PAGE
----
via Dabengwa wishes he was dead – DailyNews Live 27 October 2015
BULAWAYO – So despondent is liberation struggle icon Dumiso Dabengwa with the glaring lack of democracy and its benefits in post-independent Zimbabwe that he now often wishes he was dead, in which event he says he does not want to be buried at the National Heroes Acre.
Speaking to the Daily News in an exclusive interview at the weekend, the revered and softly-spoken war veteran — who walked out of Zanu PF in disgust in 2008 to revive Zapu — said he never once imagined that an independent Zimbabwe would plunge to its current sorry state.
The sad former senior Cabinet minister also bemoaned the “untenable” fact that President Robert Mugabe and his controversial wife Grace now behaved as if they owned the country, with the active encouragement of “dangerous and self-serving bootlickers”.
This is why he sometimes wished that he had died in place of some “very good comrades” who had long “departed” — as they may have been in a better position to stem the myriad political and economic crises that continue to batter the country.
It was also the reason why, in the event of his death, he would rather be buried at his rural home in Ntabazinduna, instead of the National Heroes Acre — a resting place he says was being used by Mugabe and the post-congress Zanu PF to settle personal and political scores “with the dead”. . . . says he does not want to be buried at Heroes Acre
“I am bitter on the issue of how the heroes’ status is now being adjudicated. The granting of hero status was made clear right at the beginning, that it is those people who had performed outstandingly in their contribution to the liberation struggle who would lie there.
“But when you leave out people who contributed so much to the liberation struggle, that boggles the mind,” the disconsolate Dabengwa — who has never been a rabble-rouser and usually shies away from the public spotlight, preferring to work quietly behind the scenes — said.
“I often think of the many colleagues who died in the trenches, who probably could have done better than me had they survived and that’s one thing that I always accuse myself of and say why am I still here to watch this chaos that is taking place in the country and be unable to do anything about it?
“What did people like Nikita Mangena and Josiah Tongogara die for? Are we as a country, as a people, fulfilling those values and ideals for which they sacrificed their lives?
“These are the things that pain me most to the extent that at times I ask myself why they left me behind. I should have also gone. Perhaps I could be better off then than remaining impotent and not be able to actually fulfil those ideals they died for,” Dabengwa added.
The conferment of national hero status has long been a thorny issue in the country, with opposition parties saying such conferment should not rest with Mugabe and Zanu PF if the national shrine is to be truly representative and meaningful to the majority of Zimbabweans.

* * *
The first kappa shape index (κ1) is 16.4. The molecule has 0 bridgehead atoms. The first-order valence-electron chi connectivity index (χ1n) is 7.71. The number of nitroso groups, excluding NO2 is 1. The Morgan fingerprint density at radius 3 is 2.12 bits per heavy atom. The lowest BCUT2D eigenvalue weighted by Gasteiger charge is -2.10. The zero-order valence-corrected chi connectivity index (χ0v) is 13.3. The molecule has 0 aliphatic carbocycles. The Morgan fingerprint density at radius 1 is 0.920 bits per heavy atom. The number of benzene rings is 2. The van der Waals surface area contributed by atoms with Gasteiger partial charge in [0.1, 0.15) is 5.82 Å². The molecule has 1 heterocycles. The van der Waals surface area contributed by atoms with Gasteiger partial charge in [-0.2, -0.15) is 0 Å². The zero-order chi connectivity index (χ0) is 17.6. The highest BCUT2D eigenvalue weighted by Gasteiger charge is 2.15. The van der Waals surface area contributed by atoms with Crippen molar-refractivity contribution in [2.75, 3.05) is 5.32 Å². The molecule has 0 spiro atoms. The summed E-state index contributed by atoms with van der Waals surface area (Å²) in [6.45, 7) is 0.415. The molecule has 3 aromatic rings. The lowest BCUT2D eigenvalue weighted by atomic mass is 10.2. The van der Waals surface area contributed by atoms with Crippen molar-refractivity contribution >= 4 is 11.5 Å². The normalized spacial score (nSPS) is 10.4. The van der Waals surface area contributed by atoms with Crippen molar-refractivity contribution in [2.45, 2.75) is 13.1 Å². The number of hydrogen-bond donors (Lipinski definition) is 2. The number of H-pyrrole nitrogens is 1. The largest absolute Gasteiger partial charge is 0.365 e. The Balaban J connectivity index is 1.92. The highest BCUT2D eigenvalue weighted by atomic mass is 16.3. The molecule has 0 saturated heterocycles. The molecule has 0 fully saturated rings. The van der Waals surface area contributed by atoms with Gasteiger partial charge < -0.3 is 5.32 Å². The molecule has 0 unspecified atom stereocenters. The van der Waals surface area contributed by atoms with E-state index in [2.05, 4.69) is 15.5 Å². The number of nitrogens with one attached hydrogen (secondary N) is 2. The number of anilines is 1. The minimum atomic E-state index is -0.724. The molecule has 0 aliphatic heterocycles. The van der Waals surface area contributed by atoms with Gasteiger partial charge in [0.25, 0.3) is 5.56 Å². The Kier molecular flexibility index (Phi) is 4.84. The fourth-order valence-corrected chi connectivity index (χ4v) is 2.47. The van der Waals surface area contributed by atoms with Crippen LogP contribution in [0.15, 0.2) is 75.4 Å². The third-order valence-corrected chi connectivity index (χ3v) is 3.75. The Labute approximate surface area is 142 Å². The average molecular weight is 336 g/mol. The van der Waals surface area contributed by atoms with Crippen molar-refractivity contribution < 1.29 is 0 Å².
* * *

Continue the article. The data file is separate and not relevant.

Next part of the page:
Even Zanu PF critics of Mugabe accuse the frail nonagenarian of abusing his veto vote in the conferments to settle personal vendettas with people who would have disagreed with him, no matter how illustrious their contributions to the country were.
But in typical fashion, Mugabe has thumbed his nose at his critics, particularly those in the opposition, saying crudely that they must identify their own burial shrine.
Explaining his disgust further on the controversial choice of heroes and heroines by Mugabe, and why he would rather be buried in the lands of his forefathers in Ntabazinduna than at Heroes Acre, he said this would be the same as being laid to rest among “thieves and crooks”.
“I come from the rural area at Ntabazinduna. That’s where my roots are and my grandparents, my parents and relatives are buried there, and that’s where I will be buried.
“I don’t wish to be buried anywhere else. I want to join the rest of my family. If they bury me at the Heroes Acre, I will probably rise from the grave,” Dabengwa said.
He said even if he were to become president of the country, he would not consider being buried at the National Heroes Acre.
Pointing to revered fellow nationalists such as James Chikerema and the founding father of Zanu, Reverend Ndabaningi Sithole —who were denied national hero status simply because they had fallen out with Mugabe — Dabengwa said the country’s history would never be complete without the proper mention of such people.
“When you overlook people like Chikerema and Sithole, you are not doing the history of this country any good. These are the people who started the liberation struggle.
“Of course, they made their mistakes later on, but their contribution cannot be disputed or wished away. Their contribution cannot also be rubbed out by the mistakes that they made at the end,” Dabengwa asserted.